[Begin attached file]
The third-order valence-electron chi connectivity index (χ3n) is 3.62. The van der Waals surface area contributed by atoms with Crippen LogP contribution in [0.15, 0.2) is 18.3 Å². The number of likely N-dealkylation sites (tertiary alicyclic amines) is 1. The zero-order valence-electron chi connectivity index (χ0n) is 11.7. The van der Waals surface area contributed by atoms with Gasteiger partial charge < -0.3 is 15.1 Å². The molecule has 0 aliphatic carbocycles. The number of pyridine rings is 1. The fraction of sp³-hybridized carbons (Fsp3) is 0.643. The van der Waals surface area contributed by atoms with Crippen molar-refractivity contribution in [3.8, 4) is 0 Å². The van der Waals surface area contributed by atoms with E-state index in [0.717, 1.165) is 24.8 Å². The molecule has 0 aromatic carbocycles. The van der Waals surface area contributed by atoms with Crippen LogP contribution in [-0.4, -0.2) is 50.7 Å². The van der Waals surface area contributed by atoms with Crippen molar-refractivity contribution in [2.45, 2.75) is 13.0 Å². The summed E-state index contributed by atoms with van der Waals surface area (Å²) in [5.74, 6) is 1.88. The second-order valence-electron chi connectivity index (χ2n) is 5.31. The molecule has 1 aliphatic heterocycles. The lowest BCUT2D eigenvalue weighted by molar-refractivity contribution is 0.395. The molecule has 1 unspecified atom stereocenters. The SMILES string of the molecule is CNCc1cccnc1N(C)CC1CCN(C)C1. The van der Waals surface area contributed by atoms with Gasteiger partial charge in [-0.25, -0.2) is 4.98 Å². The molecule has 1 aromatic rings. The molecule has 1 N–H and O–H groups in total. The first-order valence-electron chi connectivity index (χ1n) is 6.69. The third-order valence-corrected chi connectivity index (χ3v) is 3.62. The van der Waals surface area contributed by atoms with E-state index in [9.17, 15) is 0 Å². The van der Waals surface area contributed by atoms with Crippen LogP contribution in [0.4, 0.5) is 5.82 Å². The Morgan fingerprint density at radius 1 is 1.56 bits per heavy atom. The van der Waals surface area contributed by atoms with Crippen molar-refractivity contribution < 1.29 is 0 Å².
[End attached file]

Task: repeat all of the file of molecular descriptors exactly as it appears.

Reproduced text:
The third-order valence-electron chi connectivity index (χ3n) is 3.62. The van der Waals surface area contributed by atoms with Crippen LogP contribution in [0.15, 0.2) is 18.3 Å². The number of likely N-dealkylation sites (tertiary alicyclic amines) is 1. The zero-order valence-electron chi connectivity index (χ0n) is 11.7. The van der Waals surface area contributed by atoms with Gasteiger partial charge < -0.3 is 15.1 Å². The molecule has 0 aliphatic carbocycles. The number of pyridine rings is 1. The fraction of sp³-hybridized carbons (Fsp3) is 0.643. The van der Waals surface area contributed by atoms with Crippen molar-refractivity contribution in [3.8, 4) is 0 Å². The van der Waals surface area contributed by atoms with E-state index in [0.717, 1.165) is 24.8 Å². The molecule has 0 aromatic carbocycles. The van der Waals surface area contributed by atoms with Crippen LogP contribution in [-0.4, -0.2) is 50.7 Å². The van der Waals surface area contributed by atoms with Crippen molar-refractivity contribution in [2.45, 2.75) is 13.0 Å². The summed E-state index contributed by atoms with van der Waals surface area (Å²) in [5.74, 6) is 1.88. The second-order valence-electron chi connectivity index (χ2n) is 5.31. The molecule has 1 aliphatic heterocycles. The lowest BCUT2D eigenvalue weighted by molar-refractivity contribution is 0.395. The molecule has 1 unspecified atom stereocenters. The SMILES string of the molecule is CNCc1cccnc1N(C)CC1CCN(C)C1. The van der Waals surface area contributed by atoms with Gasteiger partial charge in [-0.25, -0.2) is 4.98 Å². The molecule has 1 aromatic rings. The molecule has 1 N–H and O–H groups in total. The first-order valence-electron chi connectivity index (χ1n) is 6.69. The third-order valence-corrected chi connectivity index (χ3v) is 3.62. The van der Waals surface area contributed by atoms with E-state index in [9.17, 15) is 0 Å². The van der Waals surface area contributed by atoms with Crippen LogP contribution in [0.4, 0.5) is 5.82 Å². The Morgan fingerprint density at radius 1 is 1.56 bits per heavy atom. The van der Waals surface area contributed by atoms with Crippen molar-refractivity contribution < 1.29 is 0 Å².